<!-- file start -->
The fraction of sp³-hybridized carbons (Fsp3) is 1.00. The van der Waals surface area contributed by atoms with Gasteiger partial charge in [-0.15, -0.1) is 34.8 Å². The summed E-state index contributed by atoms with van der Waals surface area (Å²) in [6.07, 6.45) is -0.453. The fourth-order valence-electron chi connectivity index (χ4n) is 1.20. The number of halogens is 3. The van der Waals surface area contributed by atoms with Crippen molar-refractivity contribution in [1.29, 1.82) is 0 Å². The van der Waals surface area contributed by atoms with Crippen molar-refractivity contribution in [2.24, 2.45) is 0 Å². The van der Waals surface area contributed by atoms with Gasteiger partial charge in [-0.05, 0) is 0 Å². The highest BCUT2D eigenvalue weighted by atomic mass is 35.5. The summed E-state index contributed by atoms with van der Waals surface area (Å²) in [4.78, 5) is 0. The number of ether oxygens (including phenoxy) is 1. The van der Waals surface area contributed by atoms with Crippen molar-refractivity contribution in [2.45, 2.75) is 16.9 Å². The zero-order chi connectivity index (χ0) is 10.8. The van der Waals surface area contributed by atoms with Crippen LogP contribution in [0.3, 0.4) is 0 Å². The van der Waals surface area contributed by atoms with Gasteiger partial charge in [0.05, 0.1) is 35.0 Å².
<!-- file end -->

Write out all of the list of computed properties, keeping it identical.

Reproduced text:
The fraction of sp³-hybridized carbons (Fsp3) is 1.00. The van der Waals surface area contributed by atoms with Gasteiger partial charge in [-0.15, -0.1) is 34.8 Å². The summed E-state index contributed by atoms with van der Waals surface area (Å²) in [6.07, 6.45) is -0.453. The fourth-order valence-electron chi connectivity index (χ4n) is 1.20. The number of halogens is 3. The van der Waals surface area contributed by atoms with Crippen molar-refractivity contribution in [1.29, 1.82) is 0 Å². The van der Waals surface area contributed by atoms with Crippen molar-refractivity contribution in [2.24, 2.45) is 0 Å². The van der Waals surface area contributed by atoms with Gasteiger partial charge in [-0.05, 0) is 0 Å². The highest BCUT2D eigenvalue weighted by atomic mass is 35.5. The summed E-state index contributed by atoms with van der Waals surface area (Å²) in [4.78, 5) is 0. The number of ether oxygens (including phenoxy) is 1. The van der Waals surface area contributed by atoms with Crippen molar-refractivity contribution in [2.45, 2.75) is 16.9 Å². The zero-order chi connectivity index (χ0) is 10.8. The van der Waals surface area contributed by atoms with Crippen LogP contribution in [0.3, 0.4) is 0 Å². The van der Waals surface area contributed by atoms with Gasteiger partial charge in [0.05, 0.1) is 35.0 Å².